'Youth' cast members Paul Dano, Jane Fonda, Harvey Keitel, Rachel Weisz, and Michael Caine pose for photographers at Cannes Film Festival
film
Arts and Entertainment
Adam West as Batman and Burt Ward and Robin in the 1960s Batman TV show

Comics
Latest stories from i100
Have you tried new the Independent Digital Edition apps?

ES Rentals

    Independent Dating
    and  

    By clicking 'Search' you
    are agreeing to our
    Terms of Use.

    Sepp Blatter resignation: The beginning of Fifa's long road to reform?

    Does Blatter's departure mean Fifa will automatically clean up its act?

    Don't bet on it, says Tom Peck
    Charles Kennedy: The baby of the House who grew into a Lib Dem giant

    The baby of the House who grew into a Lib Dem giant

    Charles Kennedy was consistently a man of the centre-left, dedicated to social justice, but was also a champion of liberty and an opponent of the nanny-state, says Baroness Williams
    Syria civil war: The harrowing testament of a five-year-old victim of this endless conflict

    The harrowing testament of a five-year-old victim of Syria's endless civil war

    Sahar Qanbar lost her mother and brother as civilians and government soldiers fought side by side after being surrounded by brutal Islamist fighters. Robert Fisk visited her
    The future of songwriting: How streaming is changing everything we know about making music

    The future of songwriting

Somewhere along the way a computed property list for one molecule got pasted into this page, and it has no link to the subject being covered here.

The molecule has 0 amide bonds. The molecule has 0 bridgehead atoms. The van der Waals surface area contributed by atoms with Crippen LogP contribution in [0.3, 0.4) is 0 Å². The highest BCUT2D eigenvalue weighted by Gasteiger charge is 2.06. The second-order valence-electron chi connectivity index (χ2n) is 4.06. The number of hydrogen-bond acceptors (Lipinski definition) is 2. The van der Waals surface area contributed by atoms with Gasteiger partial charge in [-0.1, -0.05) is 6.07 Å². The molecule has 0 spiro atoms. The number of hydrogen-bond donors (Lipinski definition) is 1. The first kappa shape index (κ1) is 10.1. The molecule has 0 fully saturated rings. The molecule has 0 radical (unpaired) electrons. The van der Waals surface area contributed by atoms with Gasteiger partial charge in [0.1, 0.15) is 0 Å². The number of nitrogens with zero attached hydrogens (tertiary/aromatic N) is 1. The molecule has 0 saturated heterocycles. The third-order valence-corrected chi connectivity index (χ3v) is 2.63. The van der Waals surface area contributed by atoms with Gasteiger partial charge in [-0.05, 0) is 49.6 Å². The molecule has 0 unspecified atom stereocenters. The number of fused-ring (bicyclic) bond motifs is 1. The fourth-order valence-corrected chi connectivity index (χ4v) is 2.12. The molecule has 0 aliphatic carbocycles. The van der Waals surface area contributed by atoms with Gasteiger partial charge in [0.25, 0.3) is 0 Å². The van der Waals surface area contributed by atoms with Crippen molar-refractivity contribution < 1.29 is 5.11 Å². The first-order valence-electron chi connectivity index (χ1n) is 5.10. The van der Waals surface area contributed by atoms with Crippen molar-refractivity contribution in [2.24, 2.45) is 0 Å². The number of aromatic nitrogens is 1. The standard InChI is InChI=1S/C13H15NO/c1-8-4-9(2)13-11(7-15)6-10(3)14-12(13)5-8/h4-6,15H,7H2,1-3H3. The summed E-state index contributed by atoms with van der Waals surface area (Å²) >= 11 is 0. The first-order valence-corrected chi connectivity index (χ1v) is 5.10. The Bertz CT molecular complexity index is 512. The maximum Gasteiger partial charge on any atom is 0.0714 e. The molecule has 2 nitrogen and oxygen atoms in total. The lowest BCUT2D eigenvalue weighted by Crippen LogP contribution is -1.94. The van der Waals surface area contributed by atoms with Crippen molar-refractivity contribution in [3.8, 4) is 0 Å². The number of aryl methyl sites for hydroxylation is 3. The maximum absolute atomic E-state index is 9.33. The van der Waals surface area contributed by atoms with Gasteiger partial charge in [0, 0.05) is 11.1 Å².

How streaming is changing everything we know about making music
    William Shemin and Henry Johnson: Jewish and black soldiers receive World War I Medal of Honor amid claims of discrimination

    Recognition at long last

    Jewish and black soldiers who fought in WWI finally receive medals after claims of discrimination
    Beating obesity: The new pacemaker which helps over-eaters

    Beating obesity

    The new pacemaker which helps over-eaters
    9 best women's festival waterproofs

    Ready for rain: 9 best women's festival waterproofs

    These are the macs to keep your denim dry and your hair frizz-free(ish)
    Cycling World Hour Record: Nervous Sir Bradley Wiggins ready for pain as he prepares to go distance

    Wiggins worried

    Nervous Sir Bradley ready for pain as he prepares to attempt cycling's World Hour Record
    Liverpool close in on Milner signing

    Liverpool close in on Milner signing

    Reds baulk at Christian Benteke £32.5m release clause
    On your feet! Spending at least two hours a day standing reduces the risk of heart attacks, cancer and diabetes, according to new research

    On your feet!

    Spending half the day standing 'reduces risk of heart attacks and cancer'
    With scores of surgeries closing, what hope is there for the David Cameron's promise of 5,000 more GPs and a 24/7 NHS?

    The big NHS question

    Why are there so few new GPs when so many want to study medicine?
    Big knickers are back: Thongs ain't what they used to be

    Thongs ain't what they used to be

    Big knickers are back
    Thurston Moore interview

    Thurston Moore interview

    On living in London, Sonic Youth and musical memoirs
    In full bloom

    In full bloom

    Floral print womenswear
    From leading man to Elephant Man, Bradley Cooper is terrific

    From leading man to Elephant Man

    Bradley Cooper is terrific